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76 thoughts on “Aquatic Combat Tactics: Evasion”

  1. It would be good to also give some hand-to-hand aquatic combat tips. For example:
    1- Resist the envy of pulling your weapon too early, in an aquatic hand-to-hand: Because he who is left with only one hand to swim will loose 50% of mobility. So, the rule is: Position your self first, THEN draw your knife (to cut a breathing tube or stab your ennemy or whatever you plan to do).

    2- Don’t arrive facing your opponent: your body must be sideways, so that your left shoulder is closer to the opponent. As such, your left arm can protect from a strike, OR grab your opponent. while your right arm allows you to swim and position yourself. at the same time, it protects your right side, so that a) your opponent cannot access your weapon (knife, usually) and b) you are free to draw it when necessary.

  2. Training for cold water shock is also a good practice. So, don’t just do this when it’s nice and warm. Get used to getting into cold water, in clothing. Take it easy the first few times. If you can do it with others, so much the better. Learn to “embrace” the cold.. 🙂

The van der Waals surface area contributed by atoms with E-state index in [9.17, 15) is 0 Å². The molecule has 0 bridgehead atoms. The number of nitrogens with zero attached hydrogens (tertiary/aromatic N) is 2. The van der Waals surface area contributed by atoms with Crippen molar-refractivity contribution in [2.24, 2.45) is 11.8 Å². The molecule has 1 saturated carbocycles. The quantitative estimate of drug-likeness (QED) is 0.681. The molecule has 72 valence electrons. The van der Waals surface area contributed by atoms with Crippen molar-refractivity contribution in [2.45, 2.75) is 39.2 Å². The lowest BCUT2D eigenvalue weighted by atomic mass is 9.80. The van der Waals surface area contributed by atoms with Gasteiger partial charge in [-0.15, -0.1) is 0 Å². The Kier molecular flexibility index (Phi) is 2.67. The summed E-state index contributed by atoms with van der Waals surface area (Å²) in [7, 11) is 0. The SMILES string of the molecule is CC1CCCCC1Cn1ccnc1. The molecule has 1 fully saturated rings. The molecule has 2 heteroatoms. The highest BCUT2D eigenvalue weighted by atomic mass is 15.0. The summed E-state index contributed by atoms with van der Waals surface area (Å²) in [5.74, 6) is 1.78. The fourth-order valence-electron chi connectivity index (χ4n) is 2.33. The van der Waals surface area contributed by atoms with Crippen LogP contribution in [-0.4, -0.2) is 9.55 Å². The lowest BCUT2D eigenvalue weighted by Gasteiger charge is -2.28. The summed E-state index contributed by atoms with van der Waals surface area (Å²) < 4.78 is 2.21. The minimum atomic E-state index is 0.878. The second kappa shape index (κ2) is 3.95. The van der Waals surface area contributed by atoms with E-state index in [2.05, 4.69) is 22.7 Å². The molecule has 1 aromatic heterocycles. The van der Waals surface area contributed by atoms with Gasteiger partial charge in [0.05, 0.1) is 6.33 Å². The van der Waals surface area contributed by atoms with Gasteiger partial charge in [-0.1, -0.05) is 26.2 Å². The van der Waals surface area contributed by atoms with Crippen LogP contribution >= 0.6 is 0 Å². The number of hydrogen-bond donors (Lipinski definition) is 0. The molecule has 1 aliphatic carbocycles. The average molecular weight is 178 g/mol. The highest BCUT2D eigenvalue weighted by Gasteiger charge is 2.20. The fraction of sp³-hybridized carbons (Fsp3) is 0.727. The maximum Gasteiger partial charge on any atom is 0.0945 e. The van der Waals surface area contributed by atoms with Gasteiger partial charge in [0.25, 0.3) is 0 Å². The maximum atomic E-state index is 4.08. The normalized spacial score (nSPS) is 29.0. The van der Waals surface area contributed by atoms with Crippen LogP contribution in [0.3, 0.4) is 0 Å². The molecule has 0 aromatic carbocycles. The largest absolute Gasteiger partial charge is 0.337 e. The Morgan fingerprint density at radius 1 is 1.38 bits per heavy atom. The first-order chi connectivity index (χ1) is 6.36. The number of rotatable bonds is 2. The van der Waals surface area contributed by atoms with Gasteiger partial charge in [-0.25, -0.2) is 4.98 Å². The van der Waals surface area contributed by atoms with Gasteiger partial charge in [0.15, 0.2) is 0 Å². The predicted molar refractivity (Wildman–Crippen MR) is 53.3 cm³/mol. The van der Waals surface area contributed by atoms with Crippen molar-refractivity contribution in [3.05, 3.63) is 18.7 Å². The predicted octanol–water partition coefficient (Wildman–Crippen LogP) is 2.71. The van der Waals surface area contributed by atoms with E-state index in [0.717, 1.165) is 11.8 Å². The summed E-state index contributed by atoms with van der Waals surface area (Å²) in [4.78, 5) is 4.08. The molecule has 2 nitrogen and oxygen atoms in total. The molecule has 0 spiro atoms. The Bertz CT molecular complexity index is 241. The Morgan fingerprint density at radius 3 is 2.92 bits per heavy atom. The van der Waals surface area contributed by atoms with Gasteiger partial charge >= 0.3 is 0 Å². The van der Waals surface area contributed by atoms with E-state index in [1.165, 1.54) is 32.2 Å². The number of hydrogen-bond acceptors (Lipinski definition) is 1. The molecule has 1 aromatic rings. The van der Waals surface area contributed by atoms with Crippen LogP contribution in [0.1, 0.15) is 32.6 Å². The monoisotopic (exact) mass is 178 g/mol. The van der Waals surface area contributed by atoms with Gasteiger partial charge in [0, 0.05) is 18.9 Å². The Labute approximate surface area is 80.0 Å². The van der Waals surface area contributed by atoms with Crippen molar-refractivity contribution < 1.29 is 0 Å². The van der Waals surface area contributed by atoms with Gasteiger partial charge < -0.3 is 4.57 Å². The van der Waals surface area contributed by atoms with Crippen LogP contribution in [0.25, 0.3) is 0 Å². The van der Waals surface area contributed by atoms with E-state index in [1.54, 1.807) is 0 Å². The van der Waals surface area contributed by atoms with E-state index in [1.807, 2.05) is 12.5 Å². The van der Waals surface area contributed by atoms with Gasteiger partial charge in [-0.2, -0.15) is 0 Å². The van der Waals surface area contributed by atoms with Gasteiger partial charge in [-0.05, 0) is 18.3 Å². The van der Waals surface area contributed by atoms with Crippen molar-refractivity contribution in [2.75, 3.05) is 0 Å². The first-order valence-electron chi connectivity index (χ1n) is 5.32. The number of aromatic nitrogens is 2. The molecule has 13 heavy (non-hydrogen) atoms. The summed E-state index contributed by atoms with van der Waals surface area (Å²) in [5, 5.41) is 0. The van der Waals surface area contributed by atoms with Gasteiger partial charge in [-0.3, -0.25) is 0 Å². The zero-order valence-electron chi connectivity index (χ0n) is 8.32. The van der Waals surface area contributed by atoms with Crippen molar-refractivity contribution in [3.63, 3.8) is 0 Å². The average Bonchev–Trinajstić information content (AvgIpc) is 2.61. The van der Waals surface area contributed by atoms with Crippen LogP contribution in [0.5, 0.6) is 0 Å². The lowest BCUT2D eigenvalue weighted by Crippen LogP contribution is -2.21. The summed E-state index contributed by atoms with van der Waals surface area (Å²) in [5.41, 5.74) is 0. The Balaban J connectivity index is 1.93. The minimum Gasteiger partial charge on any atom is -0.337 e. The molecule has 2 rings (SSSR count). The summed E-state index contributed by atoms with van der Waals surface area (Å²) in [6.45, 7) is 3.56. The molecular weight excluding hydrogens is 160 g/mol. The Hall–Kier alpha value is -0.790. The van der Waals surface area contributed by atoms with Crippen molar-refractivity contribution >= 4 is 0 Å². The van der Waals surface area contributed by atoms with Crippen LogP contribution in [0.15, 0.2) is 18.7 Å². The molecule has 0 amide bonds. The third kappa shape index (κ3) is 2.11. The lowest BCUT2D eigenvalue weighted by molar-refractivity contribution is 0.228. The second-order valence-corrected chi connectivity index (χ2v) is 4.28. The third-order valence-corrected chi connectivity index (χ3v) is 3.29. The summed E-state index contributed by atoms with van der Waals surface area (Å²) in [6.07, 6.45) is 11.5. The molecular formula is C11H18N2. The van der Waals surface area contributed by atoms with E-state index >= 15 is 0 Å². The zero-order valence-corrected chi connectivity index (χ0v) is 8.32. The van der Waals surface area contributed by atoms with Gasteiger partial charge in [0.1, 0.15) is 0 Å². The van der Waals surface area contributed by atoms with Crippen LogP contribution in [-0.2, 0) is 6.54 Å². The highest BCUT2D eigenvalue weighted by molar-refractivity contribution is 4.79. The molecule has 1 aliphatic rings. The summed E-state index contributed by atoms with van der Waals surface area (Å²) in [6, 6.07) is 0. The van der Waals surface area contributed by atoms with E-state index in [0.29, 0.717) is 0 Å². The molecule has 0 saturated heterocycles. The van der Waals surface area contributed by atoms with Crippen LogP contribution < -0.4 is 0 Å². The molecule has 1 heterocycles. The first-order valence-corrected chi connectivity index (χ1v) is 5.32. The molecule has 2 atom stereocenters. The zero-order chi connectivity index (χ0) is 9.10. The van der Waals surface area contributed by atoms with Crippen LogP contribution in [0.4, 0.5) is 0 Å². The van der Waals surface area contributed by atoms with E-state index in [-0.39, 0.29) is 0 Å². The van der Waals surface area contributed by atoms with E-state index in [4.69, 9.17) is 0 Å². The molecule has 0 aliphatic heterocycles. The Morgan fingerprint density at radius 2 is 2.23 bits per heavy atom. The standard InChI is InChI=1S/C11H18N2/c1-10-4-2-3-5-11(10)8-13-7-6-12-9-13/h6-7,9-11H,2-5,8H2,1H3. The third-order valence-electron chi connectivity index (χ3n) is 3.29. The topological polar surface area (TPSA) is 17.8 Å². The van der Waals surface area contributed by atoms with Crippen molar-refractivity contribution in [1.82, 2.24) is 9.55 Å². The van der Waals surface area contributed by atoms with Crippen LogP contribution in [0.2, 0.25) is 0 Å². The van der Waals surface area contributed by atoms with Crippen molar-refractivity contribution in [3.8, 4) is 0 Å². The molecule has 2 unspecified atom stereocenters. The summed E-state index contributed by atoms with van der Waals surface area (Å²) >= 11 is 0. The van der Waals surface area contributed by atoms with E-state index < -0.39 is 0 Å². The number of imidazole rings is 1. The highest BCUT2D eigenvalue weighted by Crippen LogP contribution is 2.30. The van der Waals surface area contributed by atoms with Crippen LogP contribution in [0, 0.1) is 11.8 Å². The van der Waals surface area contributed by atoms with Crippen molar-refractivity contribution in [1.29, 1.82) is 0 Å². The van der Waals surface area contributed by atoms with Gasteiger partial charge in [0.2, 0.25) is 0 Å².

Great advice, Mark! Keep it coming.

  3. Excellent points, all are pertinent and timely. Add the actual fighting skills to one’s repertoire, and you have a much more complete example of the modern warrior skill set needed WTSHTF. Thank you for your time and effort.

  4. thank you very much for the time and effort in sharing this valuable information with us. One more great item to have in our bag of tricks; maybe the difference between wininng and losing the battle; or staying alive for another day. have a great holiday season.

  5. Dear Mr. Hatmaker:- Thank you for sharing your knowledge and experience; your articles are always interesting and thought-provoking.

  6. Someone you guy’s are so good when explaining that you make it comfortable for your elders like me to understand. I love all that you guy’s are doing give good people a chance to survive during a incounter and be able to keep your family safe.
    Thank you and keep up the good work.